When you study the life of Muhammad you will certainly not find the psychological profile of a conman, for his life was throughout one of sincerity; nor of a madman, for every word he uttered made immense sense, not only to his compatriots but also to us of the present day. Had his followers perceived the slightest sign of deception in him, his entire mission would have crumbled in the blink of an eye. This is why the great historian W. Montgomery tells us after studying the history of our Prophet: “His readiness to undergo persecutions for his beliefs, the high moral character of the men who believed in him and looked up to him as leader, and the greatness of his ultimate achievement – all argue his fundamental integrity. To suppose Muhammad an impostor raises more problems than it solves”.
The Fifth Mark – His ability to foretell the future
Another mark of a Prophet is his ability to foretell the future with accuracy. His prophecies always come true whether in his lifetime or after. This is because only an All-Knowing God could know the future. As the Bible itself says: “You may say to yourselves, “How can we know when a message has not been spoken by the Lord?” If what a prophet proclaims in the name of the Lord does not take place or come true, that is a message the Lord has not spoken” (Deuteronomy 18:21-22). Going by this token, the Prophet made several predictions that have come true since, including among others the Islamic conquest of Persia and Byzantium, the greatest empires of the day, the Mongol invasion and even of things we see in our day and age.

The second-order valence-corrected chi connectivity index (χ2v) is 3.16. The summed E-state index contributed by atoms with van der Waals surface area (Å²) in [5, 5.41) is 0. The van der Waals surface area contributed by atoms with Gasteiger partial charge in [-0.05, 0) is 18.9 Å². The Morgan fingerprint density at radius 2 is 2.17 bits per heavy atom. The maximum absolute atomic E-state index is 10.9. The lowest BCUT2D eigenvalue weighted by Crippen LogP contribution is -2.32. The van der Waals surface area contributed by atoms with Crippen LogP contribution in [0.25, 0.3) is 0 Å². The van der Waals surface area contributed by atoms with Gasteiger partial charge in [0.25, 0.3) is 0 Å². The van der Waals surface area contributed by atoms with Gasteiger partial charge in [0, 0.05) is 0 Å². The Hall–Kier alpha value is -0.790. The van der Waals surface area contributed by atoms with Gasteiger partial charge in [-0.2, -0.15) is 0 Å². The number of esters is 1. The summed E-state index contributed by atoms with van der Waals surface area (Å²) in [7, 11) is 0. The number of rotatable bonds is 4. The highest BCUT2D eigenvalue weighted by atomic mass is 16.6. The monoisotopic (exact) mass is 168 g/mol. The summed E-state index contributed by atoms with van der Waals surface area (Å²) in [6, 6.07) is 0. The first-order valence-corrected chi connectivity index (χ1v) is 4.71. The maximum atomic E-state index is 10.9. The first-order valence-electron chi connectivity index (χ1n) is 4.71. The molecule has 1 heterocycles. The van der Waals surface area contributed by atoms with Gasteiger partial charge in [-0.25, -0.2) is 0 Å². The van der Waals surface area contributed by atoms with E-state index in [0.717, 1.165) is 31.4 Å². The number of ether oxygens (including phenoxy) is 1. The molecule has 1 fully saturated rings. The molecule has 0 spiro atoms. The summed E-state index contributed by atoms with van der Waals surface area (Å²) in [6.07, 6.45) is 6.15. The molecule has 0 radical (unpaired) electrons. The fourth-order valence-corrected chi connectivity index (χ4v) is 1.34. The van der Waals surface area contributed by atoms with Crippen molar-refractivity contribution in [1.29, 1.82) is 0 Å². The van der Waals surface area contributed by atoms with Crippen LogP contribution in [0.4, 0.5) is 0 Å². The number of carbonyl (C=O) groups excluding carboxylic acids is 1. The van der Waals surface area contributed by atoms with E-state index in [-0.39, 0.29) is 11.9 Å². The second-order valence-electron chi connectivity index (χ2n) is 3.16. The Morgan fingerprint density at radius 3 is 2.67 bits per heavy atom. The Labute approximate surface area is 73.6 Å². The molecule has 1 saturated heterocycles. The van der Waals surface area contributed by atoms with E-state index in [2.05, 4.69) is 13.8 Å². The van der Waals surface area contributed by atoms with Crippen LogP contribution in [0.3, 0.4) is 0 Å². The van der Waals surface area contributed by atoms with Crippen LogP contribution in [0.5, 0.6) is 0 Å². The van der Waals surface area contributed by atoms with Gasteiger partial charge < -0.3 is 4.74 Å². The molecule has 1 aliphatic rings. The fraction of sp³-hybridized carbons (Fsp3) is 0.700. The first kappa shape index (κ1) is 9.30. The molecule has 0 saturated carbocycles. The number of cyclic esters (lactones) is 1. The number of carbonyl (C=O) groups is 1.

It once happened that some companions of the Prophet (Peace Be Upon Him) were working on a trench, a defence against the Meccan Pagans. They dug on until they came across a huge, white rock. The Prophet took a pickaxe from the hands of one of the diggers, Salman and struck the rock so hard it split. From it came a flash of light so strong as to illuminate all the way between the two ends of Medina. It seemed like a great lantern on a very dark night. The Messenger of God invoked God’s greatness, saying “God is most Great” as at a victory, and the Muslims did so as well. He then struck it again and the same thing happened, and a third time with the same result. The companions asked the Prophet what it meant and he replied, “From the first, the castles of al-Hira and cities of Chosroe were lit up to be seen like the fangs of dogs. Gabriel announced to me that my nation would be victorious over them. From the second, the red castles of Byzantium were illuminated, as though they were the fangs of dogs; Gabriel announced to me that my nation would be victorious over them. From the third, the castles of Sana were lit up like the fangs of dogs; Gabriel announced to me that my nation would be victorious over them. So be joyful at this news!” The Muslims were delighted, and said “Praise be to God!‘ (Seerah, Ibn Ishaq).